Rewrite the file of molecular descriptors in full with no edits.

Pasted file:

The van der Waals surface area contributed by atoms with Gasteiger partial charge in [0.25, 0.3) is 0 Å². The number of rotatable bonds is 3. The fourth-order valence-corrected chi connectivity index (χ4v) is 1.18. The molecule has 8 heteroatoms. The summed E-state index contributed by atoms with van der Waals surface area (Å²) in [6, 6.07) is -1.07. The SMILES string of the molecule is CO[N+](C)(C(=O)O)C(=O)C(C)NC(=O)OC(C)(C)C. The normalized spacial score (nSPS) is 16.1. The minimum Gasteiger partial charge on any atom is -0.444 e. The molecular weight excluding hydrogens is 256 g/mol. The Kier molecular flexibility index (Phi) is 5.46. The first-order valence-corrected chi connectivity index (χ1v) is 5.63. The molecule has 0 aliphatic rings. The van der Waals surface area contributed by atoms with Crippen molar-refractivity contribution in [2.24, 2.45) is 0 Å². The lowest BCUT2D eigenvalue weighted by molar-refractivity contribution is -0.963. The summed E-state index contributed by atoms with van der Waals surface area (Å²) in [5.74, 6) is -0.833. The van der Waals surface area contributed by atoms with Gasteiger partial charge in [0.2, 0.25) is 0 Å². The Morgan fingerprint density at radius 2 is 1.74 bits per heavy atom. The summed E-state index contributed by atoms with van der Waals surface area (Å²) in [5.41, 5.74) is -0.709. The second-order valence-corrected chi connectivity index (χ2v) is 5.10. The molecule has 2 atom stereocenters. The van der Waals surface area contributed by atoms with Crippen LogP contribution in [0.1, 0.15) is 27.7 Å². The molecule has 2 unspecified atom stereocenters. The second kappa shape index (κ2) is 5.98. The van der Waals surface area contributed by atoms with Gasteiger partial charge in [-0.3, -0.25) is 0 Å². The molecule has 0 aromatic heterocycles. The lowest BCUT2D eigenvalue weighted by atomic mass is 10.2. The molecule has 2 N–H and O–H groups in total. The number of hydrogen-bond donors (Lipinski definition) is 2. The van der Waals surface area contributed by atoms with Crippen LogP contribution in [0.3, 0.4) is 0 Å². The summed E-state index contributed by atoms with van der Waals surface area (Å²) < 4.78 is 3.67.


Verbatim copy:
The van der Waals surface area contributed by atoms with Gasteiger partial charge in [0.25, 0.3) is 0 Å². The number of rotatable bonds is 3. The fourth-order valence-corrected chi connectivity index (χ4v) is 1.18. The molecule has 8 heteroatoms. The summed E-state index contributed by atoms with van der Waals surface area (Å²) in [6, 6.07) is -1.07. The SMILES string of the molecule is CO[N+](C)(C(=O)O)C(=O)C(C)NC(=O)OC(C)(C)C. The normalized spacial score (nSPS) is 16.1. The minimum Gasteiger partial charge on any atom is -0.444 e. The molecular weight excluding hydrogens is 256 g/mol. The Kier molecular flexibility index (Phi) is 5.46. The first-order valence-corrected chi connectivity index (χ1v) is 5.63. The molecule has 0 aliphatic rings. The van der Waals surface area contributed by atoms with Crippen molar-refractivity contribution in [2.24, 2.45) is 0 Å². The lowest BCUT2D eigenvalue weighted by molar-refractivity contribution is -0.963. The summed E-state index contributed by atoms with van der Waals surface area (Å²) in [5.74, 6) is -0.833. The van der Waals surface area contributed by atoms with Gasteiger partial charge in [0.2, 0.25) is 0 Å². The Morgan fingerprint density at radius 2 is 1.74 bits per heavy atom. The summed E-state index contributed by atoms with van der Waals surface area (Å²) in [5.41, 5.74) is -0.709. The second-order valence-corrected chi connectivity index (χ2v) is 5.10. The molecule has 2 atom stereocenters. The van der Waals surface area contributed by atoms with Crippen LogP contribution in [0.1, 0.15) is 27.7 Å². The molecule has 2 unspecified atom stereocenters. The second kappa shape index (κ2) is 5.98. The van der Waals surface area contributed by atoms with Gasteiger partial charge in [-0.3, -0.25) is 0 Å². The molecule has 0 aromatic heterocycles. The lowest BCUT2D eigenvalue weighted by atomic mass is 10.2. The molecule has 2 N–H and O–H groups in total. The number of hydrogen-bond donors (Lipinski definition) is 2. The van der Waals surface area contributed by atoms with Crippen LogP contribution in [0.3, 0.4) is 0 Å². The summed E-state index contributed by atoms with van der Waals surface area (Å²) < 4.78 is 3.67.